Simon's and other late 19th- and early 20th-century ideas on the role of work in the treatment of the insane were far removed from the classic, Greco-Roman, or Ayurvedic rationale that aimed at adjusting a patient's regimen of rest and motion in relation to his or her individual humor. One major discontinuity with earlier ideas pertains to the emphasis on a person's social class or race rather than their individual physical and mental condition. Willis may have got George III to engage in agricultural work, but the King labored alongside gentlemen and other people of distinction. The emergence of large public institutions for the poor alongside private establishments for the rich during the 19th century occasioned a focus on what kind of work was suitable for what kind of social class. The kind of work to be done by poor lunatics was very different from the active pursuits engaged in by gentlemen and ladies. In colonized countries like India, for example, racial considerations came into play, outweighing divisions of social class. Europeans of any social class were exempted from hard, physical work in mental hospitals, instead being offered leisure activities for distraction and entertainment. Indians, in contrast, were expected to work and, in some institutions, their diet was cut down if they did not comply. For Eurasians or people of mixed race, social class was again relevant; those belonging to the higher classes were treated like Europeans and those of the lower classes like Indians. This was reflected in the admission policies of the European Mental Hospital at Ranchi (now Central Institute of Psychiatry) and the Indian Mental Hospital next door (now Ranchi Institute of Neuro-Psychiatry and Allied Sciences); the former allowed for Eurasians of the “better classes” to be accommodated while the latter catered for all other classes.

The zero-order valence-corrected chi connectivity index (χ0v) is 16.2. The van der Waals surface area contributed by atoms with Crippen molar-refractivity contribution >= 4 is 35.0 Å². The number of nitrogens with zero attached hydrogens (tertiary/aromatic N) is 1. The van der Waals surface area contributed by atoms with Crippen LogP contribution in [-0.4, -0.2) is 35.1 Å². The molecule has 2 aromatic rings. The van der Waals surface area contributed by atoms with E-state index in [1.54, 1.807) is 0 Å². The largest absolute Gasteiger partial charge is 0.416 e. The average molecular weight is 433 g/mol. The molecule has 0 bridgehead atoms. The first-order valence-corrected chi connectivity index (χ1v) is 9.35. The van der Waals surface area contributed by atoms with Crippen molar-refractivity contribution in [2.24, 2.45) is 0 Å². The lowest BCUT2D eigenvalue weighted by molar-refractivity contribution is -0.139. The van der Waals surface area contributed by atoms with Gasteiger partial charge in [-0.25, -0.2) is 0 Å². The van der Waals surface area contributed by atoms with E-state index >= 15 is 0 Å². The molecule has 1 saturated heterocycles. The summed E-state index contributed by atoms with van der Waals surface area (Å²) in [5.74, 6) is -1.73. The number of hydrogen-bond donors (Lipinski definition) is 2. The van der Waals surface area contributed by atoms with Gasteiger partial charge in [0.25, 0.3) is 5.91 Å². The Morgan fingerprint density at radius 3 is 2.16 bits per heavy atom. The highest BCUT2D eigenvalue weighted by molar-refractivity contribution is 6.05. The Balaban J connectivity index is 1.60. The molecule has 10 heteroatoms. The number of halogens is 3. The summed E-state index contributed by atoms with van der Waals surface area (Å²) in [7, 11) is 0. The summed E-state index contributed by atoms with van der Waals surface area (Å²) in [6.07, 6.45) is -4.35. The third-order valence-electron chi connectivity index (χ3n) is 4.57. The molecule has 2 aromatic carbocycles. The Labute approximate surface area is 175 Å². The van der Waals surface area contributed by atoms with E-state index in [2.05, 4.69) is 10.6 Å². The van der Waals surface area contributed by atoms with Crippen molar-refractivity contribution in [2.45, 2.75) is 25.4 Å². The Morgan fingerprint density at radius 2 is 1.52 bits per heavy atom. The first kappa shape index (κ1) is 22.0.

It is particularly intriguing to see how race and class-specific work therapy was justified. Medical and moral rationales were given, alongside economic considerations. The poor in Europe and Northern America, and non-Western races were seen to be used to physical work, and hence there was a danger of alienating them from familiar pursuits if they were offered activities enjoyed by the higher classes and races. The rich in Europe and westerners in the colonies would find physical work unseemly and therefore unsettling. Besides, their constitutions and moral sense were perceived as different from those of “natives.”
Class and racial differences were medicalized, and environmental and hereditary factors that were seen to have a bearing on different social classes and races became criteria for the type of work, if any, that should be pursued in Europe and in the colonies. With the development of the discipline of anthropology during the late 19th and early 20th century, considerations of “culture” were linked up with medical and eugenic ideas, leading to the “culturalization” of race and the justification of varied work regimens in psychiatric institutions on those terms. The wider social, scientific, and economic contexts clearly impacted on how patient work was configured and rationalized and how patients' experiences were framed.